With the development of molecular biology, more and more targeted drugs have been found and used in clinical practice. In 2008, the National Comprehensive Cancer Network (NCCN) and the European Association of Urology (EAU) have approved sorafenib as therapeutic drugs for renal cell carcinoma (Bandini et al., 2018; Cella et al., 2018). In 2017, the Food and Drug Administration (FDA) has approved cabozantinib for the treatment of patients with advanced renal cell carcinoma, which offers benefits over sunitinib (Chen et al., 2020). The application of targeted drugs makes up for the lack of surgical treatment in patients with advanced tumors and improves the prognosis of patients with renal cell carcinoma (Ruppin et al., 2009). However, its side effects are large and individual reactions are different, which can only meet the needs of some patients (Omae et al., 2016). In recent years, anti-angiogenic therapies were developed, although these drugs yield only partial responses in a minority of patients (Di Lorenzo et al., 2016; Tamma et al., 2019; Zeng and Fu, 2020; Zeng et al., 2019a). New and efficient biomarkers for renal cell carcinoma are becoming more and more important. With the development and realization of the human genome project, the function of genes and the genome has attracted more and more attention. Bioinformatics facilitates the discovery of new therapeutic targets (Li et al., 2020; Xie et al., 2020). We used the Cancer Genome Atlas (TCGA) database to explore the expression of genes related to the prognosis of renal clear-cell carcinoma, screened out the gene TRIP13 with obvious differential expression, and discussed the prognostic value of TRIP13 as a new biomarker.

Thyroid hormone receptor-interacting protein 13 (TRIP13) is a member of the AAA+ protein family (Zhu et al., 2019). TRIP13 protein is mainly involved in DNA double-strand break repair, chromosome recombination and cell cycle checkpoint regulation (Vader, 2015). In recent years, more and more studies have shown that TRIP13 plays an important role in the occurrence and development of tumors (Di et al., 2019; Kurita et al., 2016). The abnormal high expression of TRIP13 was detected in hepatocellular carcinoma, colorectal cancer, bladder cancer and esophageal squamous cell carcinoma, and its expression level was closely related to the malignant degree of the tumor (Di et al., 2019; Kurita et al., 2016; Niu et al., 2019; Zhu et al., 2019). However, the relationship between TRIP13 and renal clear cell carcinoma has not been reported. Therefore, this study will focus on the expression of TRIP13 in renal clear cell carcinoma and its mechanism in the occurrence and development of the disease. Therefore, we will compare the expression of TRIP13 mRNA and protein in renal clear cell carcinoma and adjacent tissues and analyze the relationship between the expression of TRIP13 and clinicopathological characteristics and prognosis of patients with renal clear cell carcinoma, and explore the effect of TRIP13 on proliferation, migration, and invasion of renal clear cell carcinoma cells through a series of experiments. These results will provide a new theoretical basis for the early diagnosis, timely treatment, and prognosis of renal clear cell carcinoma.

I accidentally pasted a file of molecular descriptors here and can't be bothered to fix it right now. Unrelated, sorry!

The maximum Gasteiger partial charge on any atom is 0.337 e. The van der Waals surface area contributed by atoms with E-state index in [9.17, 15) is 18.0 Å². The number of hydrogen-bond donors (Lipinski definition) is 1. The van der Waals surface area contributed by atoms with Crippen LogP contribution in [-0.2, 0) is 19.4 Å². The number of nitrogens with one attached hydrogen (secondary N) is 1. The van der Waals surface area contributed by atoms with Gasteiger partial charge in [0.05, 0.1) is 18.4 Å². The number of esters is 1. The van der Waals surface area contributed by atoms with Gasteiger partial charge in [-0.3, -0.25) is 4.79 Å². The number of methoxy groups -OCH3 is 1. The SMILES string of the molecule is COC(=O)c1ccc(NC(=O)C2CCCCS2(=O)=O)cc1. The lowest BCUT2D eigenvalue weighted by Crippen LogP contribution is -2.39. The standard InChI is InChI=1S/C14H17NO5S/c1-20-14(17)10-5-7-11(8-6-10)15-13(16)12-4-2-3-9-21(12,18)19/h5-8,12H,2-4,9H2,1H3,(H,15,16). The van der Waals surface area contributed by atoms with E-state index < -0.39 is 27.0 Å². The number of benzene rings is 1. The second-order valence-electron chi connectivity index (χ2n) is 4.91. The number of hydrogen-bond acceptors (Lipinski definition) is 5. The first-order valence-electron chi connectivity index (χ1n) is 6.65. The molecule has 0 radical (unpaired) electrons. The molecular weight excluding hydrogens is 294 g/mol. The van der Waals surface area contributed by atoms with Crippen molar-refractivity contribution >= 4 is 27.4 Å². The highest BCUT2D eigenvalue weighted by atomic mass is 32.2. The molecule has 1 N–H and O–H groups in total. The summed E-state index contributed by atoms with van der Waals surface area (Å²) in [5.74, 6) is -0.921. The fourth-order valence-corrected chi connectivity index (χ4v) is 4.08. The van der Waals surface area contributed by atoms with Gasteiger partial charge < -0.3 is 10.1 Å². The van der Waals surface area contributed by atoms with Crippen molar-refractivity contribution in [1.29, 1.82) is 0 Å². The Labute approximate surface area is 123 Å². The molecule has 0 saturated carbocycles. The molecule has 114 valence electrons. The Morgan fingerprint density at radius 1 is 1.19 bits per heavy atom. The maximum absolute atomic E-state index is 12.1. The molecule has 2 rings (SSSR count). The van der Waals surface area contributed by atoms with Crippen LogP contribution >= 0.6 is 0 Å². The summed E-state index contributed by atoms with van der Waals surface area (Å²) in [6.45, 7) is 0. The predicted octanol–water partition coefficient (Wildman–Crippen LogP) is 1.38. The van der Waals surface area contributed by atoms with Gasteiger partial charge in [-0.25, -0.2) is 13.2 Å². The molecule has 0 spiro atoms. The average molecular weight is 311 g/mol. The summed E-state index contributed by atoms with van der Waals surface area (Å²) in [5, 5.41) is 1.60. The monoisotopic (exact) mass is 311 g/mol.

Materials and Methods


Patients with primary renal clear cell carcinoma were identified using universal morphology codes (8050/3, 8260/3, 8310/3, 8317/3, 8318/3, and 8319/3) based on the International Classification of Diseases for Oncology codes (3rd edition). The diagnoses were confirmed by histological examination. Patients who were under 18 years old at diagnosis or had missing data on tumor stage, Fuhrman grade, tumor size, and lymph node metastasis were all excluded from the study. In the end, 92 renal clear cell carcinoma patients at Dongfang hospital fulfilled the inclusion criteria and were included in the study. Demographic and clinical variables such as age at diagnosis, sex, Fuhrman grade (Grades I–II, Grades III–IV), Tumor classification (T1–T2, T3–T4), tumor size (larger or smaller than 4 cm), and lymph node metastasis (Yes, No) were all captured. The AJCC Cancer Staging Manual (7th edition, 2010) was employed to evaluate tumor stages. All participating patients signed informed consent. The collection and utilization of the clinical samples were approved by the Ethical Committee of the Dongfang Hospital affiliated with Xiamen University. The qPCR, western blot, and Immunohistochemistry (IHC) of TRIP13 were performed for all the 92 pair samples.